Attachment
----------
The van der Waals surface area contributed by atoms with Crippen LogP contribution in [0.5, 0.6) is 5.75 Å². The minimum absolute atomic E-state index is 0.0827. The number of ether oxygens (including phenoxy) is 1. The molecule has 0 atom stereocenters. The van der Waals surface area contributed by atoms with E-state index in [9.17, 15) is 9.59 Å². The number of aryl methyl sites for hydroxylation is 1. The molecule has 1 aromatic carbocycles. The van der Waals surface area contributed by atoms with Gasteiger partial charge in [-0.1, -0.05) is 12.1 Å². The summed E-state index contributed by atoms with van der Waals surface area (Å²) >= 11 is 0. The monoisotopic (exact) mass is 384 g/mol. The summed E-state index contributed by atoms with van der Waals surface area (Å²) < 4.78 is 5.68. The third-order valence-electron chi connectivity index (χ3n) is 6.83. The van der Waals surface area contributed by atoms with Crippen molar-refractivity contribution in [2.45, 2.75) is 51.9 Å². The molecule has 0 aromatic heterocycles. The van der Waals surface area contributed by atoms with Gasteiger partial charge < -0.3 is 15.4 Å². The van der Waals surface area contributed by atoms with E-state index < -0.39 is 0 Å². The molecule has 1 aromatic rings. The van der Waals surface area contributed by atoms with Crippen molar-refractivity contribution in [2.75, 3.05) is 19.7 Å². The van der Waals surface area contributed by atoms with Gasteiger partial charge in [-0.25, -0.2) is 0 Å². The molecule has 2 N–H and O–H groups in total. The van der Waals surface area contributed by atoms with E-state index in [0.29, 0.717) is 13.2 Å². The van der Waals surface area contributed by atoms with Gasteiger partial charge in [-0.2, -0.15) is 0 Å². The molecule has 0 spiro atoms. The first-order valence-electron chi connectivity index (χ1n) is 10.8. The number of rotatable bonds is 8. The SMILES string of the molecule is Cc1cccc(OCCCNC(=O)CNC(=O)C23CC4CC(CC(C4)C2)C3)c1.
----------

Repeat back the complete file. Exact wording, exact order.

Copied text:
The van der Waals surface area contributed by atoms with Crippen LogP contribution in [0.5, 0.6) is 5.75 Å². The minimum absolute atomic E-state index is 0.0827. The number of ether oxygens (including phenoxy) is 1. The molecule has 0 atom stereocenters. The van der Waals surface area contributed by atoms with E-state index in [9.17, 15) is 9.59 Å². The number of aryl methyl sites for hydroxylation is 1. The molecule has 1 aromatic carbocycles. The van der Waals surface area contributed by atoms with Gasteiger partial charge in [-0.1, -0.05) is 12.1 Å². The summed E-state index contributed by atoms with van der Waals surface area (Å²) >= 11 is 0. The monoisotopic (exact) mass is 384 g/mol. The summed E-state index contributed by atoms with van der Waals surface area (Å²) < 4.78 is 5.68. The third-order valence-electron chi connectivity index (χ3n) is 6.83. The van der Waals surface area contributed by atoms with Crippen molar-refractivity contribution in [2.45, 2.75) is 51.9 Å². The molecule has 0 aromatic heterocycles. The van der Waals surface area contributed by atoms with Gasteiger partial charge < -0.3 is 15.4 Å². The van der Waals surface area contributed by atoms with E-state index < -0.39 is 0 Å². The molecule has 1 aromatic rings. The van der Waals surface area contributed by atoms with Crippen molar-refractivity contribution in [2.75, 3.05) is 19.7 Å². The van der Waals surface area contributed by atoms with Gasteiger partial charge in [-0.25, -0.2) is 0 Å². The molecule has 2 N–H and O–H groups in total. The van der Waals surface area contributed by atoms with E-state index in [0.29, 0.717) is 13.2 Å². The van der Waals surface area contributed by atoms with Gasteiger partial charge in [-0.2, -0.15) is 0 Å². The molecule has 0 spiro atoms. The first-order valence-electron chi connectivity index (χ1n) is 10.8. The number of rotatable bonds is 8. The SMILES string of the molecule is Cc1cccc(OCCCNC(=O)CNC(=O)C23CC4CC(CC(C4)C2)C3)c1.